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Is there a formula that converts scientific note names to piano key numbers? As an example, given A4 it would output 49.

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  • $\begingroup$ This doesn’t feel like the right place for this question. Anyone have a better spot? $\endgroup$ – Dan Szabo Dec 14 '19 at 10:27
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The frequencies are on an exponential scale. You can use any note as your base value. On a Chromatic scale, each note is a twelfth step of an octave (doubling of frequency, same tone). So, a very common formula is to use the 440Hz A note. (Search on 432Hz to see a controversy about this.)

$$ f = 440 \cdot 2^{\frac{n}{12}} $$

Where $n$ is the semi-tone count from your base.

Here is a good reference: Note names, MIDI numbers and frequencies



Upon rereading, I didn't really answer your question. Because of the gaps in note names (black keys on the piano), this is more of a programming exercise than a simple formula.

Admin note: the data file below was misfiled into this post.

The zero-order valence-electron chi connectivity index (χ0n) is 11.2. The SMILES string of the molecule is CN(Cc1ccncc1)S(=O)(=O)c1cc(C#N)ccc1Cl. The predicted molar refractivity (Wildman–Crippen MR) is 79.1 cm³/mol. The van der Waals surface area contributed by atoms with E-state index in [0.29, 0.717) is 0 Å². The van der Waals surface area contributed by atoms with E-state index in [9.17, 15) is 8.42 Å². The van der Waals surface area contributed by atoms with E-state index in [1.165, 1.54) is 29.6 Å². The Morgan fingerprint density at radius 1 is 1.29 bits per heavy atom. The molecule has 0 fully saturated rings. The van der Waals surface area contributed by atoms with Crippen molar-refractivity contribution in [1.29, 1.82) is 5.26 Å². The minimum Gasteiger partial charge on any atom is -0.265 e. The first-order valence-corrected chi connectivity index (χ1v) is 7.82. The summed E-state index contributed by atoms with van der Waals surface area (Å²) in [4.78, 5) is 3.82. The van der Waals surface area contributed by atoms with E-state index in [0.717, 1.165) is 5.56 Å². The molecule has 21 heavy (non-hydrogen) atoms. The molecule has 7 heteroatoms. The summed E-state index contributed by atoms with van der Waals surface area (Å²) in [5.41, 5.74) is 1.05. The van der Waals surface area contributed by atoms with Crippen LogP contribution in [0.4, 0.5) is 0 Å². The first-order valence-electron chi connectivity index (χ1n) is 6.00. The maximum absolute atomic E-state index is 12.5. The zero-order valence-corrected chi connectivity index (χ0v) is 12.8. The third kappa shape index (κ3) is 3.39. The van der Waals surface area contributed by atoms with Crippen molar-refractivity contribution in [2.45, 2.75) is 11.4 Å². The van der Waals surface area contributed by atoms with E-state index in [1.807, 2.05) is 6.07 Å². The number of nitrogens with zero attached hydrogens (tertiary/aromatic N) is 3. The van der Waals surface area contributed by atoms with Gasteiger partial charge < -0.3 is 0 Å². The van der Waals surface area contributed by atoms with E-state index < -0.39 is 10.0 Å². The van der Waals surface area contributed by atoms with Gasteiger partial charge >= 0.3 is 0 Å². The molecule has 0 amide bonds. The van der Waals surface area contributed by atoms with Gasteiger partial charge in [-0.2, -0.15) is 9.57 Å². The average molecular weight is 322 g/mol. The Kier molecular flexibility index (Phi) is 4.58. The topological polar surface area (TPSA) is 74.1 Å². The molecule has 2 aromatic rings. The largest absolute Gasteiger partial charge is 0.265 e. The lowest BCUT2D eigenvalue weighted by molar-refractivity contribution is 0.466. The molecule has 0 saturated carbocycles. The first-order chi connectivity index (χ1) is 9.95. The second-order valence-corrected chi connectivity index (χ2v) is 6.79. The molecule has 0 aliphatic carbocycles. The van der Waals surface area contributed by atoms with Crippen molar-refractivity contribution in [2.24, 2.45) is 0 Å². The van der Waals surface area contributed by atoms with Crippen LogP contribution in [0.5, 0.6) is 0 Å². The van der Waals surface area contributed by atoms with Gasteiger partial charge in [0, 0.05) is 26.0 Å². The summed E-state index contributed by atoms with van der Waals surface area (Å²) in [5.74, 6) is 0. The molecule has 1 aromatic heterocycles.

In Python:

#=======================================================
def NoteConverter( ArgNoteName ):

        theLetter = ArgNoteName[0:1]
        theNumber = int( ArgNoteName[1:] )

        theOrdinal = "C D EF G A B".find( theLetter )

        theMidiNumber = theNumber * 12 + theOrdinal + 12

        return theMidiNumber

#=======================================================

This is for Midi numbering. Subtract 20 to get your piano key number (on most pianos).

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  • $\begingroup$ Note that the logarithmic computation is for an even-tempered scale, which is good enough for most work. But there are all sorts of temperings, each of which is a compromise of some sort. $\endgroup$ – TimWescott Dec 16 '19 at 16:15

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